I was very young when President Nixon resigned from office amid the Watergate scandal. As someone who follows history, I found many things fascinating & equally scary about that time in history. The scariest being Nixon’s unbelievable abuse of his powers, and fracturing of the Constitution. The events of yesterday, will now set off a firestorm that will haunt the President Elect for much of his tenure. Despite what Trump thinks his power is not absolute, he isn’t a monarchy. Trump can spew all he wants to, but there checks & balances, no matter what party controls The House & The Senate. A lesson the new President is going to find out the hard way.
Below are some thoughts from Robert Reich and an article from USA Today, discussing the rebuke from the ethics oversight office.
Yesterday, the federal government’s top ethics official joined a wave of ethics watchdogs denouncing President-elect Donald Trump’s plan to retain his financial interest in his global real-estate and branding empire, merely turning management over to his sons while he’s president.
“The plan the president has announced doesn’t meet the standards that the best of his nominees are meeting and that every president in the past four decades has met,” says Walter Shaub, the head of the Office of Government Ethics. He called Trump’s pledge to step away from management of his company “meaningless from a conflicts of interest perspective.”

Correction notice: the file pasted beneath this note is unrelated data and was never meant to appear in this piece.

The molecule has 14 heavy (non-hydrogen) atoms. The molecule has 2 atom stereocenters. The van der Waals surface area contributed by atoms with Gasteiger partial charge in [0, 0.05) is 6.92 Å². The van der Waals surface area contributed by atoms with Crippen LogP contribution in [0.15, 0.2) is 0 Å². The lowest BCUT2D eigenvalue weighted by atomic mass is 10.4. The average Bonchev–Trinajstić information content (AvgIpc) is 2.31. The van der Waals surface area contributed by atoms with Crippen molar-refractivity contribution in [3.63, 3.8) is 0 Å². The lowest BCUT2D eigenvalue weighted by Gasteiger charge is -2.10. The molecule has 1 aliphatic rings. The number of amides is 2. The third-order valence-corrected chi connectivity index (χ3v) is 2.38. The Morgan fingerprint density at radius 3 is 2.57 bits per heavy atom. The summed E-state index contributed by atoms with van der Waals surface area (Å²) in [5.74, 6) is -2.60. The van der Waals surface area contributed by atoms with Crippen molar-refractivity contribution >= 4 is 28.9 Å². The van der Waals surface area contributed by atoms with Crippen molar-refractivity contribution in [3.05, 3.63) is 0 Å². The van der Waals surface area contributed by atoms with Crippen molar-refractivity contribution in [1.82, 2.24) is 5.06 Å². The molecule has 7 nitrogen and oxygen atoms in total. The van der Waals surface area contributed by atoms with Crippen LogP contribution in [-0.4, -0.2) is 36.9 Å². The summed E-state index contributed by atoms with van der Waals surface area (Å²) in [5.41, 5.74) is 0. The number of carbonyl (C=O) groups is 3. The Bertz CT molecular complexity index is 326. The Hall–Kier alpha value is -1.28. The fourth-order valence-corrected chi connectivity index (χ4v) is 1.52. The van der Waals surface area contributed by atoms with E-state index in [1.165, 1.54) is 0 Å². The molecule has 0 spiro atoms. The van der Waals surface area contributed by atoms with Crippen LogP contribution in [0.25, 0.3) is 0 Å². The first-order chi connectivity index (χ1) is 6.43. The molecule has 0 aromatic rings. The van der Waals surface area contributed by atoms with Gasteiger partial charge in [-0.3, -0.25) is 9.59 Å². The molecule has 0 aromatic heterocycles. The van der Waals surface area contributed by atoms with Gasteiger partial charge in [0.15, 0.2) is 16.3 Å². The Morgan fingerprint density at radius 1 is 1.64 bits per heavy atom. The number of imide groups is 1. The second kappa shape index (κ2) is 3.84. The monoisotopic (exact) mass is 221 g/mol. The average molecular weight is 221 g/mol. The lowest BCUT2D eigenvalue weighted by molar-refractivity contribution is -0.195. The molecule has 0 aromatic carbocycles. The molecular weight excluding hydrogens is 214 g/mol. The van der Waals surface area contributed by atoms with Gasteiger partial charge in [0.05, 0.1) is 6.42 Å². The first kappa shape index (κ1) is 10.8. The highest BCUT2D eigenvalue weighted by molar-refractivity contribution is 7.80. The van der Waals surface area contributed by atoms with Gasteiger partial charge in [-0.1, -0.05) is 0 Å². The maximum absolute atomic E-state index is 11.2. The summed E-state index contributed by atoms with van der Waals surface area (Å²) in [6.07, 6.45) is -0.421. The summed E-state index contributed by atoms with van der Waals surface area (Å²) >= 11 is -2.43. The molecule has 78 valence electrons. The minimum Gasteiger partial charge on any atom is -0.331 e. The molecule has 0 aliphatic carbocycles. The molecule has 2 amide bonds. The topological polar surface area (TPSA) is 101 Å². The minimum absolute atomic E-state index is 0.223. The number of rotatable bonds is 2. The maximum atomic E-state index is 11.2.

Ethics experts had urged Trump to take two specific steps to avoid the appearance or existence of conflicts of interest: (1) divest himself of a sprawling business empire with outposts scattered across the world, and (2) create a blind trust managed by an independent trustee—standards adhered to by Presidents for decades.
Trump has chosen to do neither.
According to his most recent financial disclosures, filed in the spring of 2016, Trump appears to own or control more than 500 companies in some two dozen countries, including an array of nations who are key geopolitical actors – creating a significant possibility of running afoul of the U.S. Constitution’s ban on high officials receiving cash from foreign governments (Article I, Section 9).
Is the American public concerned? “No I don’t think so,” Trump said at his news conference today. “I won, when I became president. No, I don’t think they care at all.”
People, that’s the issue.